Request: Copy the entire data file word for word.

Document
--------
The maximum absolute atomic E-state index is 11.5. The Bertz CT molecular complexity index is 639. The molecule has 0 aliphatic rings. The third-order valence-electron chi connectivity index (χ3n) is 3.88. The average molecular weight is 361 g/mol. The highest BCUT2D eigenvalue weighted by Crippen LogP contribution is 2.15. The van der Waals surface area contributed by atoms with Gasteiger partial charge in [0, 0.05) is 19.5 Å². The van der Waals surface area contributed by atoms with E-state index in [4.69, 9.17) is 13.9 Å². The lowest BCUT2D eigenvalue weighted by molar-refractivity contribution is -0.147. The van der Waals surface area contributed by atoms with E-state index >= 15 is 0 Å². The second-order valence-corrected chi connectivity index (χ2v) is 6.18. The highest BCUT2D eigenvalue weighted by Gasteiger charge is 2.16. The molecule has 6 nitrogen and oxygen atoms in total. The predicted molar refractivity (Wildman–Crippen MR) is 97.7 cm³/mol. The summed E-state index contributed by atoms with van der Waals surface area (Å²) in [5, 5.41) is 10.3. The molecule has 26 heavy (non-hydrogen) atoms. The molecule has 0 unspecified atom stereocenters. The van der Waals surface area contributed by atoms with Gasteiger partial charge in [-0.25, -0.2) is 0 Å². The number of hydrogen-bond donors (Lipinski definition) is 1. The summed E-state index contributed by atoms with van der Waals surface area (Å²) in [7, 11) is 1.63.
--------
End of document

The maximum absolute atomic E-state index is 11.5. The Bertz CT molecular complexity index is 639. The molecule has 0 aliphatic rings. The third-order valence-electron chi connectivity index (χ3n) is 3.88. The average molecular weight is 361 g/mol. The highest BCUT2D eigenvalue weighted by Crippen LogP contribution is 2.15. The van der Waals surface area contributed by atoms with Gasteiger partial charge in [0, 0.05) is 19.5 Å². The van der Waals surface area contributed by atoms with E-state index in [4.69, 9.17) is 13.9 Å². The lowest BCUT2D eigenvalue weighted by molar-refractivity contribution is -0.147. The van der Waals surface area contributed by atoms with E-state index >= 15 is 0 Å². The second-order valence-corrected chi connectivity index (χ2v) is 6.18. The highest BCUT2D eigenvalue weighted by Gasteiger charge is 2.16. The molecule has 6 nitrogen and oxygen atoms in total. The predicted molar refractivity (Wildman–Crippen MR) is 97.7 cm³/mol. The summed E-state index contributed by atoms with van der Waals surface area (Å²) in [5, 5.41) is 10.3. The molecule has 26 heavy (non-hydrogen) atoms. The molecule has 0 unspecified atom stereocenters. The van der Waals surface area contributed by atoms with Gasteiger partial charge in [-0.25, -0.2) is 0 Å². The number of hydrogen-bond donors (Lipinski definition) is 1. The summed E-state index contributed by atoms with van der Waals surface area (Å²) in [7, 11) is 1.63.